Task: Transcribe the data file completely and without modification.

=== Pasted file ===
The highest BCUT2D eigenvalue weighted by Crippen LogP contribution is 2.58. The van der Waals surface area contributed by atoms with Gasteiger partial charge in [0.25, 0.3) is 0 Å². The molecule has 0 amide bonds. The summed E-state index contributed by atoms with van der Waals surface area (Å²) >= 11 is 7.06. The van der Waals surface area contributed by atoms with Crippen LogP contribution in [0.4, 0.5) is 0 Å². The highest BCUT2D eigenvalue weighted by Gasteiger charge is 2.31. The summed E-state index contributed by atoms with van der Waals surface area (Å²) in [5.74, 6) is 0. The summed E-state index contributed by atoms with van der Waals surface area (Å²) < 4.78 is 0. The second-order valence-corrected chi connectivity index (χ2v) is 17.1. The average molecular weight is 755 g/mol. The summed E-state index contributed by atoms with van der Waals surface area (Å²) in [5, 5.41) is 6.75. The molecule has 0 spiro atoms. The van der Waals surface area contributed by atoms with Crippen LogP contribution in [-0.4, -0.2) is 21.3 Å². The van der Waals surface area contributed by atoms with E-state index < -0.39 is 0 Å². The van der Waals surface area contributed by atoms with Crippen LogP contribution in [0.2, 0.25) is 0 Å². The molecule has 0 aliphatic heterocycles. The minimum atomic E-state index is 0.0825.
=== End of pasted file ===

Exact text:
The highest BCUT2D eigenvalue weighted by Crippen LogP contribution is 2.58. The van der Waals surface area contributed by atoms with Gasteiger partial charge in [0.25, 0.3) is 0 Å². The molecule has 0 amide bonds. The summed E-state index contributed by atoms with van der Waals surface area (Å²) >= 11 is 7.06. The van der Waals surface area contributed by atoms with Crippen LogP contribution in [0.4, 0.5) is 0 Å². The highest BCUT2D eigenvalue weighted by Gasteiger charge is 2.31. The summed E-state index contributed by atoms with van der Waals surface area (Å²) in [5.74, 6) is 0. The summed E-state index contributed by atoms with van der Waals surface area (Å²) < 4.78 is 0. The second-order valence-corrected chi connectivity index (χ2v) is 17.1. The average molecular weight is 755 g/mol. The summed E-state index contributed by atoms with van der Waals surface area (Å²) in [5, 5.41) is 6.75. The molecule has 0 spiro atoms. The van der Waals surface area contributed by atoms with Crippen LogP contribution in [-0.4, -0.2) is 21.3 Å². The van der Waals surface area contributed by atoms with E-state index < -0.39 is 0 Å². The van der Waals surface area contributed by atoms with Crippen LogP contribution in [0.2, 0.25) is 0 Å². The molecule has 0 aliphatic heterocycles. The minimum atomic E-state index is 0.0825.